Leading procurement functions that have implemented digital solutions are now sitting higher on the company maturity curve. Macfarlane explains: “such maturity allows for contract compliance to be strengthened and better purchasing insights delivered, all in all, setting up procurement as a profit centre rather than a cost centre, results in a potential competitive advantage.”

Macfarlane adds: “Teams that are capable of implementing new solutions and promoting their adoption have reaped the benefits. By embracing the alignment of people, processes and technology, we've seen that teams are significantly improving the value case and perception of procurement within their organisations. This means that best-of-breed solutions are used to accelerate value delivery in specific procurement processes.”

But it’s not all about technology. While these solutions can be used alongside S2P platforms to provide a seamless experience, it will be vital for organisations to gain the right talent to ensure the smooth running of these operations. This shift in focus from traditional transactional procurement towards value-added activities is creating a surge in automated manual processes, leaving more time for organisations to focus on improving strategic efforts; but the function will need to conquer the war on talent to ensure that their adaptability and technological advancements to gain a competitive and strategic edge is not in vain.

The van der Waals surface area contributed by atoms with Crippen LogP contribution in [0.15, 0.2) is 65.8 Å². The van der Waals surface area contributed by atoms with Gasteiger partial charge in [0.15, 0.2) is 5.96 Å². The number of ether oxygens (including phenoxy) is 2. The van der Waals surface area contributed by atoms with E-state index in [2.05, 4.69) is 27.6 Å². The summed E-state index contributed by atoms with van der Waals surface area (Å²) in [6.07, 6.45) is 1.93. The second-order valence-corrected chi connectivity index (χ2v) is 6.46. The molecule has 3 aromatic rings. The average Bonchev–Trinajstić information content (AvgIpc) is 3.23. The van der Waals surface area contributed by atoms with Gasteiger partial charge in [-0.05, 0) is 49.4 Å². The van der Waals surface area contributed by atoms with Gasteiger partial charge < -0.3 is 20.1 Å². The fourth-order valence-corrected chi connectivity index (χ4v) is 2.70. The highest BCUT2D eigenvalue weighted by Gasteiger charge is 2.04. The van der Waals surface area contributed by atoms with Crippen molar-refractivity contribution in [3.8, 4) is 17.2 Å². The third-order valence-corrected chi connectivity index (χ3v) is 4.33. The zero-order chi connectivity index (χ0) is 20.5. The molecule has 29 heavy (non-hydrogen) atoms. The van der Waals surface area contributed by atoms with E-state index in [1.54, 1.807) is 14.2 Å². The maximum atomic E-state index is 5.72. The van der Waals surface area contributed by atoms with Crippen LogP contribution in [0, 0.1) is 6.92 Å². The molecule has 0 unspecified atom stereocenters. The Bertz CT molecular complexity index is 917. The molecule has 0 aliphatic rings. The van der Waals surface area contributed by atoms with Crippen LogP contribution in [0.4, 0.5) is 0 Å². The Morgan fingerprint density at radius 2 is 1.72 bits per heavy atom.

Similarly, organisations should also pay close attention to their communications. “We know that vendor relationships directly impact a company’s success, and these relationships require collaboration. Paying close attention to your suppliers, in the same way as you do with customers, adds value and complements existing practices and systems,” explains Macfarlane. 

“Core processes can help with standardisation as they create efficient ways of working and can ensure that healthy relationships are maintained. Long-term vendor relationships can be just like a marriage: they can be difficult to sustain and require a great deal of effort, adaptation and compromise. As such, vendor relationships must be protected by focusing on win-win situations, because if only one party benefits, the relationship will quickly become unbalanced. 

“It's critical not to see the introduction of innovation as a cost-cutting exercise, but rather as an opportunity to add value to a long and healthy partnership.”

What’s in store for the future? Digitalisation. With 40% of businesses investing in software to tackle supply chain and procurement issues, technology is driving change in how competitive and efficient the supply chain is. 

“Managing vendors in a streamlined way means that more vendors can be engaged for transactions, meaning procurement teams get better terms and drive profitability for their respective businesses,” says Macfarlane.

He concludes: “We are moving away from a fairly static buyer-vendor relationship to a more fluid and dynamic relationship type. Whilst COVID-19 drove an acceleration in digital adoption by many businesses, the relevance has increased even further with the recent supply chain disruptions we have seen in the market. 

“Our team was at the Intersolar conference in Munich recently, and the overwhelming sentiment from procurement teams was around how rapidly vendor availability was changing – the need for a transparent, open and dynamic way of engaging with alternative suppliers is being seen as something that can mean a business survives or has to cease procurement operations for lack of vendor visibility.”